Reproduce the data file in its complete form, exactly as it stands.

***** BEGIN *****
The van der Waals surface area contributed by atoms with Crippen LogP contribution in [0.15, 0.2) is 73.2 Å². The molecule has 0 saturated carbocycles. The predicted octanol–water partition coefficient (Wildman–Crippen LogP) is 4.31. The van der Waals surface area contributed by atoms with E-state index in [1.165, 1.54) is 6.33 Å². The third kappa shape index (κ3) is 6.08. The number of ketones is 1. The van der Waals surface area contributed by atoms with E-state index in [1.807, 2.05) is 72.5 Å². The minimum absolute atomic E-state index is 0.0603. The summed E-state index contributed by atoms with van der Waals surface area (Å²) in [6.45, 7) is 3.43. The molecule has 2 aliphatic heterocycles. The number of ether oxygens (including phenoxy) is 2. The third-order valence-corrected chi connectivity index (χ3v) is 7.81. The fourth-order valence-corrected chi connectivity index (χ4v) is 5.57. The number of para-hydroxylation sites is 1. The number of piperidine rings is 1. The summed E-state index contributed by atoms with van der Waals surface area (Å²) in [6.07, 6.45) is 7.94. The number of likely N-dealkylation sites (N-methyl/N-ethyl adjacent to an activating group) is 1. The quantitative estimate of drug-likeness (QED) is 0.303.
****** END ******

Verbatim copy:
The van der Waals surface area contributed by atoms with Crippen LogP contribution in [0.15, 0.2) is 73.2 Å². The molecule has 0 saturated carbocycles. The predicted octanol–water partition coefficient (Wildman–Crippen LogP) is 4.31. The van der Waals surface area contributed by atoms with E-state index in [1.165, 1.54) is 6.33 Å². The third kappa shape index (κ3) is 6.08. The number of ketones is 1. The van der Waals surface area contributed by atoms with E-state index in [1.807, 2.05) is 72.5 Å². The minimum absolute atomic E-state index is 0.0603. The summed E-state index contributed by atoms with van der Waals surface area (Å²) in [6.45, 7) is 3.43. The molecule has 2 aliphatic heterocycles. The number of ether oxygens (including phenoxy) is 2. The third-order valence-corrected chi connectivity index (χ3v) is 7.81. The fourth-order valence-corrected chi connectivity index (χ4v) is 5.57. The number of para-hydroxylation sites is 1. The number of piperidine rings is 1. The summed E-state index contributed by atoms with van der Waals surface area (Å²) in [6.07, 6.45) is 7.94. The number of likely N-dealkylation sites (N-methyl/N-ethyl adjacent to an activating group) is 1. The quantitative estimate of drug-likeness (QED) is 0.303.